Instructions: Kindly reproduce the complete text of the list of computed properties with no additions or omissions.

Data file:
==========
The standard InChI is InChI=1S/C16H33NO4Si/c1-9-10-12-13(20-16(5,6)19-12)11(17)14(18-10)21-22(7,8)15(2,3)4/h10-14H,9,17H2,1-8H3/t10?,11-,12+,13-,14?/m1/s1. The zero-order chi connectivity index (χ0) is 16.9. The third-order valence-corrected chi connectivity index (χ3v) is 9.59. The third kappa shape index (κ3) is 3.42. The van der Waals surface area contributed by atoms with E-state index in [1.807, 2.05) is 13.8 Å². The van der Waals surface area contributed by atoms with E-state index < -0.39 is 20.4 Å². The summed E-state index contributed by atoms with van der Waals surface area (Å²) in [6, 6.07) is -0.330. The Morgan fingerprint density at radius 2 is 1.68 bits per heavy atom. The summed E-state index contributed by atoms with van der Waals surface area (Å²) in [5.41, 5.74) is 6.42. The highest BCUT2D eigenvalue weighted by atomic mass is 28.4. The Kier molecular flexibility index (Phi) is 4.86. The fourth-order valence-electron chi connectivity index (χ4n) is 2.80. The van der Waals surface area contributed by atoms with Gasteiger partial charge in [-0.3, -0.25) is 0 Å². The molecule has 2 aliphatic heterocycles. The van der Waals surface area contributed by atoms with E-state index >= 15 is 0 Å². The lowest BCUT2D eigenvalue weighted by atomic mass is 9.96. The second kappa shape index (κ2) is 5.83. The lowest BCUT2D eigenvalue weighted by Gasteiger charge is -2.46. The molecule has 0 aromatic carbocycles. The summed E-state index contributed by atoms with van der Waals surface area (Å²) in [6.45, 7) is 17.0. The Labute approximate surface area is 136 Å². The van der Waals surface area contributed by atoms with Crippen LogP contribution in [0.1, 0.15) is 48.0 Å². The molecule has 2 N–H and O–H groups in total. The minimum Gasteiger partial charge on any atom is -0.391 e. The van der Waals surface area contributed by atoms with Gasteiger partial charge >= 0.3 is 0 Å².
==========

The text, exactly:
The standard InChI is InChI=1S/C16H33NO4Si/c1-9-10-12-13(20-16(5,6)19-12)11(17)14(18-10)21-22(7,8)15(2,3)4/h10-14H,9,17H2,1-8H3/t10?,11-,12+,13-,14?/m1/s1. The zero-order chi connectivity index (χ0) is 16.9. The third-order valence-corrected chi connectivity index (χ3v) is 9.59. The third kappa shape index (κ3) is 3.42. The van der Waals surface area contributed by atoms with E-state index in [1.807, 2.05) is 13.8 Å². The van der Waals surface area contributed by atoms with E-state index < -0.39 is 20.4 Å². The summed E-state index contributed by atoms with van der Waals surface area (Å²) in [6, 6.07) is -0.330. The Morgan fingerprint density at radius 2 is 1.68 bits per heavy atom. The summed E-state index contributed by atoms with van der Waals surface area (Å²) in [5.41, 5.74) is 6.42. The highest BCUT2D eigenvalue weighted by atomic mass is 28.4. The Kier molecular flexibility index (Phi) is 4.86. The fourth-order valence-electron chi connectivity index (χ4n) is 2.80. The van der Waals surface area contributed by atoms with Gasteiger partial charge in [-0.3, -0.25) is 0 Å². The molecule has 2 aliphatic heterocycles. The van der Waals surface area contributed by atoms with E-state index >= 15 is 0 Å². The lowest BCUT2D eigenvalue weighted by atomic mass is 9.96. The second kappa shape index (κ2) is 5.83. The lowest BCUT2D eigenvalue weighted by Gasteiger charge is -2.46. The molecule has 0 aromatic carbocycles. The summed E-state index contributed by atoms with van der Waals surface area (Å²) in [6.45, 7) is 17.0. The Labute approximate surface area is 136 Å². The van der Waals surface area contributed by atoms with Crippen LogP contribution in [0.1, 0.15) is 48.0 Å². The molecule has 2 N–H and O–H groups in total. The minimum Gasteiger partial charge on any atom is -0.391 e. The van der Waals surface area contributed by atoms with Gasteiger partial charge >= 0.3 is 0 Å².